On Tuesday, April 17th, South Africa’s Minister of Health, Dr Aaron Motsoaledi, spoke at UCT’s medical campus. He discussed the challenges facing the South African health care system and the proposed National Health Insurance (NHI) plan.
Speaking to VARSITY before the talk, Minister Aaron Motsoaledi said, “It’s very important for people to understand what the NHI scheme is.” The Minister then spoke for about an hour, addressing the problems with the current system and how he hopes that these will change under the NHI.
Motsoaledi apologised for the unfortunate way the NHI was introduced to the public through leaked documents saying “everyone thought we were bringing some monster to this country.”
He emphasised the importance of adjusting the perception of health care, saying, “If you don’t subscribe to the fact that health is a public good, you will never agree with us.”
Motsoaledi went on to argue that the government is currently failing its people, as the Constitution states that “Everyone has the right to have access to health care services, including reproductive health care.” Motsoaledi also admitted to the government’s failure to reach set targets. “The year 2000 came and went and we haven’t attained the highest level of health ... in the past 10 years, even in our country, health got worse.”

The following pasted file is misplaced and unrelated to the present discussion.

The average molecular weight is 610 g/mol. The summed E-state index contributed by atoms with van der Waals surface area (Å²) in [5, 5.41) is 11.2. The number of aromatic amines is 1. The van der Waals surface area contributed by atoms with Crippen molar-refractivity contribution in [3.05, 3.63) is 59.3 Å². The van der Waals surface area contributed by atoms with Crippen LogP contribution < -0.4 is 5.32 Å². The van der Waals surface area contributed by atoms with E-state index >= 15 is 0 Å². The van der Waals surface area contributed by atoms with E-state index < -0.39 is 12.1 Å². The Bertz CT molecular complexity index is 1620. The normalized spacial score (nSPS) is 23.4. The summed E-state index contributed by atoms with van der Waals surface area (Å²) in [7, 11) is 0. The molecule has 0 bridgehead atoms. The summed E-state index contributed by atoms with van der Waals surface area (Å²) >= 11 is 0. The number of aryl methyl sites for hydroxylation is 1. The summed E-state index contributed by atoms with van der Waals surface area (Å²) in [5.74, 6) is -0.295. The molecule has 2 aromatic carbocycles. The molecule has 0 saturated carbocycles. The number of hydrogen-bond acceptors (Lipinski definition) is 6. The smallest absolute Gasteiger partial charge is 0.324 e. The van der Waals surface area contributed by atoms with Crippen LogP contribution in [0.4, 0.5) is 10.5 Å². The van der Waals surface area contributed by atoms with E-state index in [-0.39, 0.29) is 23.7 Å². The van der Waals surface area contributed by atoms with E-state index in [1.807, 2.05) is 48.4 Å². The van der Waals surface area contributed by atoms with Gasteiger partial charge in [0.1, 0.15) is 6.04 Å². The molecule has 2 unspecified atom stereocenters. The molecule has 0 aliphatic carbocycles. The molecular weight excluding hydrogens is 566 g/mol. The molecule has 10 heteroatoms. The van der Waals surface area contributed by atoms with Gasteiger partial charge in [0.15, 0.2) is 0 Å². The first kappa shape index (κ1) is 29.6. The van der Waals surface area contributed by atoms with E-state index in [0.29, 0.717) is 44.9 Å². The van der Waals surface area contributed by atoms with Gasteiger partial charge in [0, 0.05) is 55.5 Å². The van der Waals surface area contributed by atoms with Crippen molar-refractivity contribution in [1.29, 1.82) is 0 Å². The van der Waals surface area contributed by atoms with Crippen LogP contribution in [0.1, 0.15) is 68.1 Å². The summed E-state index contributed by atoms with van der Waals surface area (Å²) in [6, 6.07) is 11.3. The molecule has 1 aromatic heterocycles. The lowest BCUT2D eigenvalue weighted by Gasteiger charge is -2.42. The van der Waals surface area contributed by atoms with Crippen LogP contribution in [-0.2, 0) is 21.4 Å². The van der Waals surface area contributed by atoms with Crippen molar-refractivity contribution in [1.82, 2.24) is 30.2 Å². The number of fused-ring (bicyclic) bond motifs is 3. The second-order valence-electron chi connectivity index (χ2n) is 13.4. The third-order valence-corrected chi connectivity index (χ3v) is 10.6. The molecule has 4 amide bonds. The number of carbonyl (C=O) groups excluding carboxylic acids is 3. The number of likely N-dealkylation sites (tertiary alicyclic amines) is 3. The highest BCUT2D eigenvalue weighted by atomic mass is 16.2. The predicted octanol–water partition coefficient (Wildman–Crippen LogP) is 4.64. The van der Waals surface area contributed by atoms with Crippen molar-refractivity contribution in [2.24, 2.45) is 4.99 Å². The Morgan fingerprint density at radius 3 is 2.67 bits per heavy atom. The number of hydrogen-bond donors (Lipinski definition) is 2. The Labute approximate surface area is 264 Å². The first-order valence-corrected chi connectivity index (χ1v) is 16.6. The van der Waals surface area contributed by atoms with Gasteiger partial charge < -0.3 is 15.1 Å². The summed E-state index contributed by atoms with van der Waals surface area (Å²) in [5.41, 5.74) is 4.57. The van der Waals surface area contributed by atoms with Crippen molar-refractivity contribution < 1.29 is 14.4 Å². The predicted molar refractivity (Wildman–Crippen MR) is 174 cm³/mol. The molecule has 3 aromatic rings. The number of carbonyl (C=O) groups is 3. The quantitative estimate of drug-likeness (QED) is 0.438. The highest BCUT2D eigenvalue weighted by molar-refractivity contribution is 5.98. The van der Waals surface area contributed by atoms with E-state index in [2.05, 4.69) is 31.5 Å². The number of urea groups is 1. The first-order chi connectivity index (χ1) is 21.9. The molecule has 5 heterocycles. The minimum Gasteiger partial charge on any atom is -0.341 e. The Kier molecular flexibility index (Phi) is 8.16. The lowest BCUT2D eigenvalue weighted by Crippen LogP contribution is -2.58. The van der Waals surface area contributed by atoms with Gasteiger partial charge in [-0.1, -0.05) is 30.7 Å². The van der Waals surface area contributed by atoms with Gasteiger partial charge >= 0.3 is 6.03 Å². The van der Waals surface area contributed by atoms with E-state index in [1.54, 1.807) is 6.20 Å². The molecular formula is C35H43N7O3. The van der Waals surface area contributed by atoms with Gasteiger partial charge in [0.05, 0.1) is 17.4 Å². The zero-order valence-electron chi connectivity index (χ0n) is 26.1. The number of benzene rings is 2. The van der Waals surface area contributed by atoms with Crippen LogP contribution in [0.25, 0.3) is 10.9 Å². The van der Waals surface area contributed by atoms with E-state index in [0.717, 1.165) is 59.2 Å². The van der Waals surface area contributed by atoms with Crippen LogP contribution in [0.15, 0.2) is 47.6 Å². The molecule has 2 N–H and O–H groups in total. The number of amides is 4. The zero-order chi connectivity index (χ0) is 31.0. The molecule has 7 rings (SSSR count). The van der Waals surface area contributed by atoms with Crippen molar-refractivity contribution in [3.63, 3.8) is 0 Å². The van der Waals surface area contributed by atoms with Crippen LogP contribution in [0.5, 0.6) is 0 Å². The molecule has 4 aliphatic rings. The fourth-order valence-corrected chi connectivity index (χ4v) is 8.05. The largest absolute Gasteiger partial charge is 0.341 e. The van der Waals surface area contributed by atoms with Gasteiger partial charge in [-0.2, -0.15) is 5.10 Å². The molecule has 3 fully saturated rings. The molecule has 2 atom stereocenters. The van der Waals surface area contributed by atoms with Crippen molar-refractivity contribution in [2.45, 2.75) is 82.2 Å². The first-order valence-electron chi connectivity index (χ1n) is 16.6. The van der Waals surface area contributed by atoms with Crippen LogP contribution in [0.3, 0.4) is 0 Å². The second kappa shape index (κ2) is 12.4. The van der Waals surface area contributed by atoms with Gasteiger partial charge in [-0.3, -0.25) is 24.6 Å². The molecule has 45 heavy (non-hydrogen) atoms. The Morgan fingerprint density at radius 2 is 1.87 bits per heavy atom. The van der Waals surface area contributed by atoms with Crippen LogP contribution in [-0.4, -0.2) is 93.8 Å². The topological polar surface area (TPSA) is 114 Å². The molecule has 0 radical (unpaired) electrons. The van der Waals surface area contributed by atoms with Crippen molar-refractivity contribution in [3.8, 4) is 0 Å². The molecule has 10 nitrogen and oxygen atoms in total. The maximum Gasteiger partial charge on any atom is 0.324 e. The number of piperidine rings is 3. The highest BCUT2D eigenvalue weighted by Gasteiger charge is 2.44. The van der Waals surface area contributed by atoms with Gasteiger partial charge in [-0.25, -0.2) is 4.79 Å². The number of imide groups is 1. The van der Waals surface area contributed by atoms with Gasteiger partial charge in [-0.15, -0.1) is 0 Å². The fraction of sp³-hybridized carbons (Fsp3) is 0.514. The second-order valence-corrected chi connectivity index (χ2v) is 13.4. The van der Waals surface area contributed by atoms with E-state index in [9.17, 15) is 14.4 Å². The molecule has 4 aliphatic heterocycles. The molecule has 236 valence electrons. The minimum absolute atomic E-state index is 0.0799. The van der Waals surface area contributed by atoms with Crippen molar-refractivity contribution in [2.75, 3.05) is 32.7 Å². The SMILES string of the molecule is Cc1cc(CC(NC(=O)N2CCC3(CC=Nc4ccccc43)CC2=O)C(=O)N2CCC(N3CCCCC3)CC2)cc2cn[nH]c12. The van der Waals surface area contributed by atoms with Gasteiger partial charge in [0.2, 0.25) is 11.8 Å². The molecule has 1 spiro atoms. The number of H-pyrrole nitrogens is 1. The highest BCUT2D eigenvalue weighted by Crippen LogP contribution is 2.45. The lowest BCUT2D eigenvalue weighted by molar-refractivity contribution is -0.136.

Motsoaledi highlighted the four main problem areas facing the health of South Africans: HIV/AIDS; tuberculosis; a pandemic in poor child and child-bearing women’s health; and non-communicable diseases, violence and injury.
The need for more doctors in the country was another issue raised by Mostoaledi, who stated that “we need to produce 3 600 new doctors.” He explained that the government had reached an agreement with the UK that they would not aggressively recruit doctors from South Africa, and this would hopefully go some way to alleviate the problem.
Mostoaledi emphasised that “one purpose of the NHI is to protect South Africans from catastrophic health care expenditure,” and gave examples of cases where people have been left ruined because of unexpected costs.
The Minister ended by warning students, saying: “If you believe health care is a private good, you are in the wrong profession.”
The Minister was generally well-received and many at the event agreed that his message was inspiring.
Sarvesh Balkaran, a 4th-year medical student, said, “It was refreshing and inspiring to hear the governmental side, especially when we hear so much about the NHI in the Media.”
To watch an exclusive interview with Dr Motsoaledi, tune into the latest episode of YouSeeTV, available online.
View on Varsity site: http://varsitynewspaper.co.za/news/1010-minister-of-health-inspires-uct-medics